The present study covers both a numerical and experimental investigation of the processes
in the oscillatory boundary layer. In the first part a direct numerical simulation
(DNS) is conducted to study the vertical pressure gradient, and its role in relation to
laminar to turbulent transition and its role in the fully turbulent boundary layer. The
pressure in the flow is obtained from the flow fields of the oscillatory boundary layer.
What differs, the vertical pressure gradient, from other turbulent quantities, like e.g.
velocity fluctuations is that it can detect newly generated turbulence. This is in contrast
to velocity fluctuations that are diffusive, so they can also contain residual turbulence
from the previous half cycle until they are dissipated. Furthermore, the magnitude of
the mean value of conditionally averaged vertical pressure gradient (for −∂p∗/∂x∗
2 > 0)
is compared to the submerged weight of sediment. This revels that the upward directed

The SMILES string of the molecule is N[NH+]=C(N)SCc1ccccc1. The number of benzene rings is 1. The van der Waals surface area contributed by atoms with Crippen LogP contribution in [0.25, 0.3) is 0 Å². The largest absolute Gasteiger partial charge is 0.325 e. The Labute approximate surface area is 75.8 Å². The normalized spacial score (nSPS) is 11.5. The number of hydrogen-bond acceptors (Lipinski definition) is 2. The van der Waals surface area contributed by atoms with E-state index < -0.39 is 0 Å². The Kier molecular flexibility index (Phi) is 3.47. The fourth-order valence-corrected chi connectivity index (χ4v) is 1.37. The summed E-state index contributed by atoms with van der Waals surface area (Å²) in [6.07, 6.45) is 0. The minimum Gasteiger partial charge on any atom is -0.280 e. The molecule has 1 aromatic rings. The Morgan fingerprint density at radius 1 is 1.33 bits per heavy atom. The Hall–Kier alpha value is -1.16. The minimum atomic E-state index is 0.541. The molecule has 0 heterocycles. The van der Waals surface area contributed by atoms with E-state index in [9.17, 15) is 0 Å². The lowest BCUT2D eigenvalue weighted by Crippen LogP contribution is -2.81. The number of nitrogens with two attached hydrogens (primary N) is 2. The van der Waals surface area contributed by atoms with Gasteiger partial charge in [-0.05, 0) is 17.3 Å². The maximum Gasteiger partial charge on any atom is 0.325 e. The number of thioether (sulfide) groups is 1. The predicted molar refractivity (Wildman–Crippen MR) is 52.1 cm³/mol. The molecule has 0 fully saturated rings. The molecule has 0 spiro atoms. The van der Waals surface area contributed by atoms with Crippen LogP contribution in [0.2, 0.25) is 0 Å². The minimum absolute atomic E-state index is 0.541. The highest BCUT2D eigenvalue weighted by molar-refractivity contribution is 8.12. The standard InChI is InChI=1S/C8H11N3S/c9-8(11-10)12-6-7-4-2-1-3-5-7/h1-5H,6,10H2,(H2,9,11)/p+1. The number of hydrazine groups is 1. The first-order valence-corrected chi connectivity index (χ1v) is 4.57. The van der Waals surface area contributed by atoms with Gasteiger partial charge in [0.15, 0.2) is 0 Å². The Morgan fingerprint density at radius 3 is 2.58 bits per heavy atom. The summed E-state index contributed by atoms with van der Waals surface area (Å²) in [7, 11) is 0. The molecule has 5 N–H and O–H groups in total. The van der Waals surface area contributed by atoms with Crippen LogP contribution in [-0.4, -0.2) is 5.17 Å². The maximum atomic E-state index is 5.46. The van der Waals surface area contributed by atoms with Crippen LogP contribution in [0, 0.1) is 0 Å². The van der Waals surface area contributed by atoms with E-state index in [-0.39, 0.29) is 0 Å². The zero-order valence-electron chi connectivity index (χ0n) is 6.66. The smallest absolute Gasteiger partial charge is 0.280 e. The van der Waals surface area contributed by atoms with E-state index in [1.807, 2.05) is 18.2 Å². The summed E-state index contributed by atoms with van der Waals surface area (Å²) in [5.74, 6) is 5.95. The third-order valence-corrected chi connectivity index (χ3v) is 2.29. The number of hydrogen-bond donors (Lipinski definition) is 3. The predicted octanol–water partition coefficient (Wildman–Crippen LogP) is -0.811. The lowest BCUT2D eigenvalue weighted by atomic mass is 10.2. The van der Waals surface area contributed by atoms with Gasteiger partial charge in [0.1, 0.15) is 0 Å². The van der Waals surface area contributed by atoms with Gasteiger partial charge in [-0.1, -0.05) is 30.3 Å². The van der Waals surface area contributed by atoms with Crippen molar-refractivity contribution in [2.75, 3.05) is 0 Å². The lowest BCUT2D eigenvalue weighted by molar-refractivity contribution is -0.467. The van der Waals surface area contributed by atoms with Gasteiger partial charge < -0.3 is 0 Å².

vertical pressure gradient on average has a magnitude that yields in a contribution to
the force needed to overcome the submerged weight of the water-sediment mixture.
Secondly particle motion in the oscillatory boundary layer is investigated. The
experiment is conducted in a oscillating water tunnel, for both smooth bed and rough
bed. The particle motion is determined by utilizing particle tracking base on a video
recording of the particle motion in the flow. In the oscillatory flow, in contrast to
steady current, the particle motion is a function of phase. Therefore the particle will
settle towards the end of each half period, and after flow reversal, when the turbulent
intensity becomes large enough it can be suspended. If the particle is light enough it
can be maintained in suspension, otherwise it will settle before it is resuspended. The
governing parameter for the particle motions after after it is brought into suspension, the
Rouse parameter (β = ωs/(κUf ), ωs the settling velocity, κ = 0.4 Karmans constant).
For large values of the Rouse parameter, the particle tend to stay near the bed while
for smaller values the particle spends more time away from the bed.